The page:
Photo: Alamy
Photo: Alamy

Opinion | The World Trade Organization could still prove itself effective

The US must review its position and engage with the global community to design an effective dispute settlement mechanism

US President Donald Trump has accused developing countries, particularly China and India, of unfairly benefitting from their “developing country" status under the World Trade Organization (WTO) regime which permits such countries special and differential treatment (or SDT in WTO parlance). This lets developing countries, including the two Asian nations, adhere to less onerous norms such as longer periods of compliance, without violating the WTO rulebook. Other than where it is spelt out clearly, similar leeway could also be enjoyed on permissible “best endeavour" grounds. On the other hand, paradoxically, the US and other rich countries have always enjoyed enforceable SDTs in the agreements on textiles and clothing, and also agriculture. It took 10 years for the agreement on textiles—which allotted export quotas to developing countries—to come to an end in 2005. However, subsidies given in the West to rich farmers continue to operate unabashedly. Strikingly, this means that every cow in the West gets a dollar per day as subsidy, while the poor in India are just about earning a dollar per day.

The tragedy with the textiles and clothing agreement was that it was used as a trade-off with the deal on intellectual property rights, or IPR (trade-related aspects of intellectual property rights, or TRIPs). The latter continues to function, ironically, with the rich extracting huge amounts through IPRs from the poor world. The trade-off did not adequately benefit countries exporting apparel. But then, it is too late now to cry over the spilt milk.

Perhaps Trump is not aware of this history or does not wish to acknowledge it. What he does know is that the WTO dispute settlement system has tended to favour developing countries. The US has lost most of the disputes raised against it. Therefore, Trump’s first attack was on the dispute settlement system, which he has sought to neutralize by not allowing the appointment of new members on the appellate body.

By attacking China, with whom it has a running trade war, the US is telling the world that the system needs to be reformed. Though the US has a special relationship with India, which includes containing China, it would not want to appear partisan by not placing India in its trade sights as well. On trade policy, Trump is a revisionist, having reworked the North American Free Trade Agreement and dropped the US’s commitment to the Trans Pacific Partnership, as he mistakenly believes that the huge trade deficit it runs is harmful to the US economy.

Thus, Trump also wishes to discredit the WTO regime and push for its reset in favour of the US. Irrespective of their tone or tenor, some concerns raised by the US are valid. The international community has failed to ensure that global trade benefits all and that subsidies help the poor, particularly those who are adversely impacted.

Irrespective of their status, all countries house their share of the poor and not-so-poor. Over the years, the rules of the multilateral trading system have evolved with the objective of reducing barriers to free trade in a manner that its benefits are spread across communities and protections are accorded to weaker sections. However, for farms in the West, different standards have been adopted.

Despite the shrinking contribution of agriculture to the US gross domestic product, it has been pointed out that the per-farmer subsidy in the US is 70 times that of China, 176 times that of Brazil and 267 times that of India. This is not to suggest that India and other developing countries do not need to look inward at their own respective subsidy regimes. While India is not a poor country, it is home to more than 600 million poor people, many of whom need state-support to lead a decent life. However, this does not take away the fact that the Indian state also needs support in continuously reviewing and fine-tuning its efforts to reduce poverty by implementing necessary bold and structural reforms to empower the poor to overcome poverty.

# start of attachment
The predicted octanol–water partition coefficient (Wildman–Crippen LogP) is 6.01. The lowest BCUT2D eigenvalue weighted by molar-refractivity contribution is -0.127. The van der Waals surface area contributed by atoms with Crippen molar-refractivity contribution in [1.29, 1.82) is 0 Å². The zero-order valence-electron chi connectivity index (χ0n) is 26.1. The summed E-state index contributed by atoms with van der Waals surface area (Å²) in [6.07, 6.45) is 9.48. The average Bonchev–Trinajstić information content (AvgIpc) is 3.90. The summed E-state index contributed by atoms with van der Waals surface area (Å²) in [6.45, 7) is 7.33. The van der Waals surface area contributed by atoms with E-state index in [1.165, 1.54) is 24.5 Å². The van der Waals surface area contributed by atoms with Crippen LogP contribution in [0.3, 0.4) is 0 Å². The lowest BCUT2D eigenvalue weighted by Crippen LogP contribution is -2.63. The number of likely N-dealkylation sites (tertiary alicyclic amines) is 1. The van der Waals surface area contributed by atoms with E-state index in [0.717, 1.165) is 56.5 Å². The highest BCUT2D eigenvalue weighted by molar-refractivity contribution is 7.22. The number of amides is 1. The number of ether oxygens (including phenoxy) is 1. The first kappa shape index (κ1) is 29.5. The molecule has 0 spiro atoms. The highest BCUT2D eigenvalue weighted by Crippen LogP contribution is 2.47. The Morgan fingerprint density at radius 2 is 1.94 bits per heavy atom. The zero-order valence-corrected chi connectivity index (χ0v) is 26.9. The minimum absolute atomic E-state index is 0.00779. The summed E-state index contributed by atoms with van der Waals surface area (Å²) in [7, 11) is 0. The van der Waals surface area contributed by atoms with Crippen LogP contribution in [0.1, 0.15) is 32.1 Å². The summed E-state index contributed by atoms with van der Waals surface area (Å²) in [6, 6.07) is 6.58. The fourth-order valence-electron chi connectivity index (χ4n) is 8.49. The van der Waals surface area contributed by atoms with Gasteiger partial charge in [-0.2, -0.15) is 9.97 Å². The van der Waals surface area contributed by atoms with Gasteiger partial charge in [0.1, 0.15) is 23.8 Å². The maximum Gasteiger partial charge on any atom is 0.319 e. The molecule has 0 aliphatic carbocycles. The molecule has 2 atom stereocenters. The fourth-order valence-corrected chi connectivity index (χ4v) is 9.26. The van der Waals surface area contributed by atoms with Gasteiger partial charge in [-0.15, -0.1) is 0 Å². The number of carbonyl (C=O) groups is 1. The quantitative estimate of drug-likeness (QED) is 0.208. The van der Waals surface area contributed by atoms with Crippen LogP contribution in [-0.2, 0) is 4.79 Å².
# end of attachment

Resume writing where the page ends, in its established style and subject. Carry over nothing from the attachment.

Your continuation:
The issue of limited compliance by various countries with notification obligations under different WTO agreements also needs to be viewed in this light. Despite acknowledging immense benefits of transparency, several countries are unable to comply with these requirements because of limited capacity. The WTO should design and implement capacity building programmes for developing countries to help them comply.

The role of an impartial, operational and effective dispute settlement mechanism at the WTO cannot be understated in ensuring a predictable, transparent and enforceable trading environment. The US has held back appointments of members of the WTO appellate body. It is playing a waiting game and has shown an extreme lack of interest in engaging with the international community so far. In the words of Henry Kissinger, this desire of one power to achieve absolute security means absolute insecurity for all others.

Such an approach often results in the infringement of other countries’ policy space. The US must review its position and engage with the global community to design an effective dispute settlement mechanism.

Unilateral efforts, such as those proposed by the US, and its threat of leaving the WTO, are likely to do more harm than good, particularly to the intended beneficiaries of such actions. Nevertheless, an opportunity has been created by the US and it must be seized by the global community to adopt a nuanced approach towards reforming the WTO.

Amol Kulkarni, director (research) of CUTS, contributed to this article

Pradeep S. Mehta is secretary general of CUTS International and member, Board of Trade, government of India

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